‘Collective punishment’ in Syria and rumors on Iran
Arabic media review

‘Collective punishment’ in Syria and rumors on Iran

EU envoy to the Middle East says time is running out for the two-state solution

Elhanan Miller is the former Arab affairs reporter for The Times of Israel

A Syrian man walks by a house destroyed in a Syrian government bombing in Azaz, near Aleppo, August 24, 2012 (photo credit: AP/Muhammed Muheisen)
A Syrian man walks by a house destroyed in a Syrian government bombing in Azaz, near Aleppo, August 24, 2012 (photo credit: AP/Muhammed Muheisen)

Will the Syria of Bashar Assad repeat the Hama massacre perpetrated by his father, Hafez Assad, in the early 1980s? According to London-based daily Al-Hayat, he will.

The daily says Assad has adopted a policy of “collective punishment,” using methods similar to those of his father. Al-Hayat reports that the regime has sent bulldozers to flatten residential areas in the impoverished town of Tawahin, near the Damascus-Beirut highway. On Sunday, 200 shops and homes were reportedly burned and demolished in the old section of Daraa, in the south.

Qatar-based news channel Al-Jazeera also uses the term “collective punishment” to describe the violence in Damascus, reporting 250 fatalities there Monday. The channel broadcasts footage of a Syrian bomber dropping bombs over the Aleppo region.

Meanwhile, Saudi-owned daily A-Sharq Al-Awsat is leading its Syrian coverage with reports that Russia has requested its nationals to leave Syria and abstain from traveling to it. The daily reports the death of 18 Syrian refugees, including women and children, in a building in the town of Al-Bab which was bombarded from the air. The daily also reports that Syrian jets have been dropping explosive barrels of oil on residential areas.

A number of editorials deal with the international envoy to Syria, Lakhdar Brahimi, who is quoted as saying that his mission is “nearly impossible” in a BBC interview.

A-Sharq Al-Awsat editor-in-chief Tareq Homayed bashes Brahimi’s statement that Syria now needs a “ceasefire,” arguing that what Syria really needs is to “stop Assad’s killing of the Syrian people.” Homayed concludes that the term “ceasefire,” indicating balance or moral equivalency, should not be used in the Syrian context.

Another editorial, in London-based daily Al-Quds Ar-Arabi wonders: if Brahimi’s mission is “nearly impossible,” why did he accept it?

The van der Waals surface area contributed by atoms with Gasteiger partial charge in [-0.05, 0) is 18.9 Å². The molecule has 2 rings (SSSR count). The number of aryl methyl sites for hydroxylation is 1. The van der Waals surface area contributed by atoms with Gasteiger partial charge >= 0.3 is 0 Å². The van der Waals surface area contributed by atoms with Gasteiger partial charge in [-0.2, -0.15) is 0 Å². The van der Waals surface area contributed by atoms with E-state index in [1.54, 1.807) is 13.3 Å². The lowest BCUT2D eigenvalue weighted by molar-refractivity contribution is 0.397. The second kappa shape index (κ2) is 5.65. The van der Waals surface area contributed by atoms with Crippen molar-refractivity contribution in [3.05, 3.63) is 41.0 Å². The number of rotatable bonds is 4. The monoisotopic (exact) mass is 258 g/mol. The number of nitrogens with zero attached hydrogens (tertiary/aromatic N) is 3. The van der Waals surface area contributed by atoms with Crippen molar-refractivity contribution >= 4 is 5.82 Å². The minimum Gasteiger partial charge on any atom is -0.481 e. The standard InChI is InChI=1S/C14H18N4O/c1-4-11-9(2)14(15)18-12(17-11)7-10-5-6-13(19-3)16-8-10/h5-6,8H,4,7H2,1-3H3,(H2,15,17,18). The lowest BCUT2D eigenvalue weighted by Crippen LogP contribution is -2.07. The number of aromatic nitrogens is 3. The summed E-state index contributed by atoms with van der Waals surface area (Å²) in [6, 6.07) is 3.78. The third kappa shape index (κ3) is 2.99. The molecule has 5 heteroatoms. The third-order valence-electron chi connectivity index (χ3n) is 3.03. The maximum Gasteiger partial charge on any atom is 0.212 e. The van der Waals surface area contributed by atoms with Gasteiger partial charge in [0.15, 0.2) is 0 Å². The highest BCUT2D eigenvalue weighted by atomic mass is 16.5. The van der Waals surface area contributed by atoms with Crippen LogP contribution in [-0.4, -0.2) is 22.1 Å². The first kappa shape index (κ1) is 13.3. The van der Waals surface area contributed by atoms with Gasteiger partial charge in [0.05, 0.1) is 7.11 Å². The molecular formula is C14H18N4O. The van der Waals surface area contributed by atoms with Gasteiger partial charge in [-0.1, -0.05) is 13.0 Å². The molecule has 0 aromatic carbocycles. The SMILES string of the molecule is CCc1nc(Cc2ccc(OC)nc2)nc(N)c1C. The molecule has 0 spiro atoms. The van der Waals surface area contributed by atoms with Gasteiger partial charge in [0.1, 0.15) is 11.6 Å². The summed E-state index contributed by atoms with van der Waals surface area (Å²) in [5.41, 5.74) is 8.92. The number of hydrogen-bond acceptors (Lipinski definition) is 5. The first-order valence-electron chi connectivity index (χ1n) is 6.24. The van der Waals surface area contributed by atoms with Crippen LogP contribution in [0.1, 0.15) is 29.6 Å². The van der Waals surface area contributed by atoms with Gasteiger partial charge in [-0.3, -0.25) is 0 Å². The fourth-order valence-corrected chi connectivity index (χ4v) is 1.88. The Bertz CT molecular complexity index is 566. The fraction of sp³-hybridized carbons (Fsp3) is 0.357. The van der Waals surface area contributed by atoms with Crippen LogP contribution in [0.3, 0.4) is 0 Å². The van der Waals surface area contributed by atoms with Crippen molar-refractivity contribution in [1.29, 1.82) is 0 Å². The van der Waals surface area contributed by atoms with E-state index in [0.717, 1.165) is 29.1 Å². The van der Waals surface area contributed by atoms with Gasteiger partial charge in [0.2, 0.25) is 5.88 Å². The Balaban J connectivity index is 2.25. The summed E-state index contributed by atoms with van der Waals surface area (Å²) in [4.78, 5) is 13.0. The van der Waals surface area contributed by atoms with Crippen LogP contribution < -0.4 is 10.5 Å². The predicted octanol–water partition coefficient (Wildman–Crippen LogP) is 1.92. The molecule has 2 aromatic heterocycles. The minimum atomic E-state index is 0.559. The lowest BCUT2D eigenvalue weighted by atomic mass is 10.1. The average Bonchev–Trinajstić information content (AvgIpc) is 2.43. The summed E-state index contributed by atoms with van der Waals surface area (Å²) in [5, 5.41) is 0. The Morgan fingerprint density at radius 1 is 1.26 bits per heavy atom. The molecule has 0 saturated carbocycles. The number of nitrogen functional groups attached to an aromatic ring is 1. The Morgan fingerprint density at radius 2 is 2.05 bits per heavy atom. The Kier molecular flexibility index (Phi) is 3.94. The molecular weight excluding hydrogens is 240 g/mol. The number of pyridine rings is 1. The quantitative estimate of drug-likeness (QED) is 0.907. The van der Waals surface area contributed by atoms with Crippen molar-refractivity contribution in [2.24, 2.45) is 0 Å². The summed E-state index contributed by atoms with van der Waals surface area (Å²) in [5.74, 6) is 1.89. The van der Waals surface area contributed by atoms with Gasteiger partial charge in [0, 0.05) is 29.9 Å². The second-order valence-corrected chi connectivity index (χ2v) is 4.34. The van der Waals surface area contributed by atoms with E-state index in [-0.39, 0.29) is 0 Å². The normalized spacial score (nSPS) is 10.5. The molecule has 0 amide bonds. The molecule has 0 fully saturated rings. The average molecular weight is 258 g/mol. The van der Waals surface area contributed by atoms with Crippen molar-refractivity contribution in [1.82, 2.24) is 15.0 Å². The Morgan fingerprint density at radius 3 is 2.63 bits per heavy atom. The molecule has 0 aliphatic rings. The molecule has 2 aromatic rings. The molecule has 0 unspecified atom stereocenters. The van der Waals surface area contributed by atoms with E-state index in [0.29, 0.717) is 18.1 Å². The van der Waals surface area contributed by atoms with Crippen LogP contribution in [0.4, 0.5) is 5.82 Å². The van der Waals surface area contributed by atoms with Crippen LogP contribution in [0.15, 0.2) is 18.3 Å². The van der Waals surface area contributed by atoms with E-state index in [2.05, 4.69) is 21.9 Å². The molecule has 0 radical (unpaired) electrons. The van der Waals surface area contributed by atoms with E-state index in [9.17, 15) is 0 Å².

“Many friends advised Mr. Brahimi… to stay away from this complicated issue, but it seems like the man wants to return to the limelight and no one can blame him for that. The Syrian crisis was never easy, and becomes only more difficult due to the foreign interventions in it.”

Al-Hayat editor Ghassan Cherbel agrees that Brahimi can indeed accomplish nothing if both sides of the Syrian fighting do not decide to forgo violence.

“Brahimi cannot carry out real mediation as long as both sides of the conflict in Syria do not sense hunger. By hunger, I mean the need for an out. His practical role cannot begin unless both sides of the conflict realize the impossibility of dealing a fatal blow and that its price cannot be borne.”

Did the US send a secret letter to Iran?

A report in Israeli daily Yedioth Ahronoth that the US sent Iran a secret letter asking it not to retaliate to an Israeli strike by attacking American bases in the Gulf is being widely covered in Arab press Tuesday.

“Washington and Tel Aviv create a ‘storm’ of doubt surrounding America’s dissociation from an Israeli strike on Iran,” reads the headline of Al-Hayat. The daily reports a denial of the Yedioth report by both American and Israeli officials.

“Washington examines options for curbing Iran’s nuclear project and denies negotiating with it secretly,” reads the headline of A-Sharq Al-Awsat.

Meanwhile, Hezbollah leader Sheikh Hassan Nasrallah threatened in a televised interview that Iran will bomb American bases across the region in retaliation for any Israeli attack.

“Israeli angst following an secret American letter to Iran,” reads the main headline of Al-Quds Al-Arabi. In the daily’s report, Nasrallah promises Israel that he will “invade the Galilee” and claims he will not use chemical weapons, because they are banned by Islamic law.

EU representative: The two-state solution is at risk

In an interview with Palestinian Authority daily Al-Ayyam Tuesday, the EU representative Andreas Reinicke claims that the two-state solution is in jeopardy, adding that with no political solution “we are quickly approaching “the point of no return.”

Reinicke admitted that in light of Europe’s economic crisis, European interest and influence in the region have decreased.

According to Al-Hayat, Reinicke singled out the settlement issue as the main stumbling block to negotiations.

“The Europeans today warn that the two state-solution is at risk, as long as settlement activity continues and no solution is found,” he said.


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